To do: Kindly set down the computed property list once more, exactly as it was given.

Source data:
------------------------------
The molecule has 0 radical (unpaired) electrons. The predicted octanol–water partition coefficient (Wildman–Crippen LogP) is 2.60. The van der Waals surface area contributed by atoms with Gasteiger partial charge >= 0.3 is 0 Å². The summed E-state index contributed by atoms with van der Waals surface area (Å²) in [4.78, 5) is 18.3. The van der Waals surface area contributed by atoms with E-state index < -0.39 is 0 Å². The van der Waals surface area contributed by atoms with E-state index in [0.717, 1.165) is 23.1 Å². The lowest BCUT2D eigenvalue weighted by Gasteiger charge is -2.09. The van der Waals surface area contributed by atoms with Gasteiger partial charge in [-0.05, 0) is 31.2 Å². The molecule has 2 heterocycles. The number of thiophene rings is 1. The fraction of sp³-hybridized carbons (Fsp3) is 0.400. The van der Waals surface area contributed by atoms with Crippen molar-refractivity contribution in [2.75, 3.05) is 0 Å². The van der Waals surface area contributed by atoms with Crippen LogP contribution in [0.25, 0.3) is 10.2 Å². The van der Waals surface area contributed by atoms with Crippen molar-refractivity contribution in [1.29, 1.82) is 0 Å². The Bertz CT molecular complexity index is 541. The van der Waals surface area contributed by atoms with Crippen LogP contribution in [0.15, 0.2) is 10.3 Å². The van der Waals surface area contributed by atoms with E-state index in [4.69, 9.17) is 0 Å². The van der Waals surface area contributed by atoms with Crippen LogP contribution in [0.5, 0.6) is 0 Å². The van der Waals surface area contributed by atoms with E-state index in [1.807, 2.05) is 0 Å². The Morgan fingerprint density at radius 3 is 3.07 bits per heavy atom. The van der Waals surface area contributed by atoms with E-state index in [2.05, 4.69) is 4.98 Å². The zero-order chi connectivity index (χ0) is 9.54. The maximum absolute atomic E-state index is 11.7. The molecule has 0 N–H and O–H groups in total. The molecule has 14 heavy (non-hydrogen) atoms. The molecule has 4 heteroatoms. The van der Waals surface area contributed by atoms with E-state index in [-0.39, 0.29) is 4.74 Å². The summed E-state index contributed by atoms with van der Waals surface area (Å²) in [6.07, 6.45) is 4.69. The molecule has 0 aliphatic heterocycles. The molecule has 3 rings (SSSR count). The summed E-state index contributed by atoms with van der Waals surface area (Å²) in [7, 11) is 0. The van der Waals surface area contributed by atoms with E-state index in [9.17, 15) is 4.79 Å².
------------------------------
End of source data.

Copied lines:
The molecule has 0 radical (unpaired) electrons. The predicted octanol–water partition coefficient (Wildman–Crippen LogP) is 2.60. The van der Waals surface area contributed by atoms with Gasteiger partial charge >= 0.3 is 0 Å². The summed E-state index contributed by atoms with van der Waals surface area (Å²) in [4.78, 5) is 18.3. The van der Waals surface area contributed by atoms with E-state index < -0.39 is 0 Å². The van der Waals surface area contributed by atoms with E-state index in [0.717, 1.165) is 23.1 Å². The lowest BCUT2D eigenvalue weighted by Gasteiger charge is -2.09. The van der Waals surface area contributed by atoms with Gasteiger partial charge in [-0.05, 0) is 31.2 Å². The molecule has 2 heterocycles. The number of thiophene rings is 1. The fraction of sp³-hybridized carbons (Fsp3) is 0.400. The van der Waals surface area contributed by atoms with Crippen molar-refractivity contribution in [2.75, 3.05) is 0 Å². The van der Waals surface area contributed by atoms with Crippen LogP contribution in [0.25, 0.3) is 10.2 Å². The van der Waals surface area contributed by atoms with Crippen molar-refractivity contribution in [1.29, 1.82) is 0 Å². The Bertz CT molecular complexity index is 541. The van der Waals surface area contributed by atoms with Crippen LogP contribution in [0.15, 0.2) is 10.3 Å². The van der Waals surface area contributed by atoms with E-state index in [4.69, 9.17) is 0 Å². The van der Waals surface area contributed by atoms with Crippen LogP contribution in [0.5, 0.6) is 0 Å². The van der Waals surface area contributed by atoms with E-state index in [1.807, 2.05) is 0 Å². The Morgan fingerprint density at radius 3 is 3.07 bits per heavy atom. The van der Waals surface area contributed by atoms with E-state index in [2.05, 4.69) is 4.98 Å². The zero-order chi connectivity index (χ0) is 9.54. The maximum absolute atomic E-state index is 11.7. The molecule has 0 N–H and O–H groups in total. The molecule has 14 heavy (non-hydrogen) atoms. The molecule has 4 heteroatoms. The van der Waals surface area contributed by atoms with E-state index in [-0.39, 0.29) is 4.74 Å². The summed E-state index contributed by atoms with van der Waals surface area (Å²) in [6.07, 6.45) is 4.69. The molecule has 0 aliphatic heterocycles. The molecule has 3 rings (SSSR count). The summed E-state index contributed by atoms with van der Waals surface area (Å²) in [7, 11) is 0. The van der Waals surface area contributed by atoms with E-state index in [9.17, 15) is 4.79 Å².